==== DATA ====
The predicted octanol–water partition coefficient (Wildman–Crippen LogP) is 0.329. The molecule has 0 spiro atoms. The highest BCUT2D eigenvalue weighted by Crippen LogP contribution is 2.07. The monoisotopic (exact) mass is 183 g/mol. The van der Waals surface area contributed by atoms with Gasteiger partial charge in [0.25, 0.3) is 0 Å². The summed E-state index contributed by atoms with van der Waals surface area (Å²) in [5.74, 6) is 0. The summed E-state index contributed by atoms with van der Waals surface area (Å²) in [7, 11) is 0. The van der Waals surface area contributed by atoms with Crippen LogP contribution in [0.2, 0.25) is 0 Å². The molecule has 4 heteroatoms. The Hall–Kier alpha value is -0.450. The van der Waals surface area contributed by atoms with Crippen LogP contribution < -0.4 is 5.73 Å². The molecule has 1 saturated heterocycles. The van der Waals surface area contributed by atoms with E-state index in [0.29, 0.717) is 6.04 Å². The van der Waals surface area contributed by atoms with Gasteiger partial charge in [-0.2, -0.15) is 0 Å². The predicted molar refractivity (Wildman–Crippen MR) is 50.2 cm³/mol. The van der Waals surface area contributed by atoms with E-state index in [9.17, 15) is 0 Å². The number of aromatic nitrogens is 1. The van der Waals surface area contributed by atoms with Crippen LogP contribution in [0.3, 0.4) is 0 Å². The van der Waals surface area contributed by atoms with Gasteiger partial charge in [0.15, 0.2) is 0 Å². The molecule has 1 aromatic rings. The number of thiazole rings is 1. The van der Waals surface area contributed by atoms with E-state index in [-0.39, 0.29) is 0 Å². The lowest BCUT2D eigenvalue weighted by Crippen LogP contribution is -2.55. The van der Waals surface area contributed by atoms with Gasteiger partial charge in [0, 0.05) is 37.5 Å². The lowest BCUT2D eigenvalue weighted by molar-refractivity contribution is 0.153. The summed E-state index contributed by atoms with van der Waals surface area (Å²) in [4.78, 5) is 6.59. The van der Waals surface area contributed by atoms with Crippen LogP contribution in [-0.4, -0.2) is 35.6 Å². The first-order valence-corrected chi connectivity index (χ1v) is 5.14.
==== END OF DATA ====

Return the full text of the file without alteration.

The predicted octanol–water partition coefficient (Wildman–Crippen LogP) is 0.329. The molecule has 0 spiro atoms. The highest BCUT2D eigenvalue weighted by Crippen LogP contribution is 2.07. The monoisotopic (exact) mass is 183 g/mol. The van der Waals surface area contributed by atoms with Gasteiger partial charge in [0.25, 0.3) is 0 Å². The summed E-state index contributed by atoms with van der Waals surface area (Å²) in [5.74, 6) is 0. The summed E-state index contributed by atoms with van der Waals surface area (Å²) in [7, 11) is 0. The van der Waals surface area contributed by atoms with Crippen LogP contribution in [0.2, 0.25) is 0 Å². The molecule has 4 heteroatoms. The Hall–Kier alpha value is -0.450. The van der Waals surface area contributed by atoms with Crippen LogP contribution < -0.4 is 5.73 Å². The molecule has 1 saturated heterocycles. The van der Waals surface area contributed by atoms with E-state index in [0.29, 0.717) is 6.04 Å². The van der Waals surface area contributed by atoms with Gasteiger partial charge in [-0.2, -0.15) is 0 Å². The predicted molar refractivity (Wildman–Crippen MR) is 50.2 cm³/mol. The van der Waals surface area contributed by atoms with E-state index in [9.17, 15) is 0 Å². The number of aromatic nitrogens is 1. The van der Waals surface area contributed by atoms with Crippen LogP contribution in [0.3, 0.4) is 0 Å². The van der Waals surface area contributed by atoms with Gasteiger partial charge in [0.15, 0.2) is 0 Å². The molecule has 1 aromatic rings. The number of thiazole rings is 1. The van der Waals surface area contributed by atoms with E-state index in [-0.39, 0.29) is 0 Å². The lowest BCUT2D eigenvalue weighted by Crippen LogP contribution is -2.55. The van der Waals surface area contributed by atoms with Gasteiger partial charge in [0, 0.05) is 37.5 Å². The lowest BCUT2D eigenvalue weighted by molar-refractivity contribution is 0.153. The summed E-state index contributed by atoms with van der Waals surface area (Å²) in [4.78, 5) is 6.59. The van der Waals surface area contributed by atoms with Crippen LogP contribution in [-0.4, -0.2) is 35.6 Å². The first-order valence-corrected chi connectivity index (χ1v) is 5.14.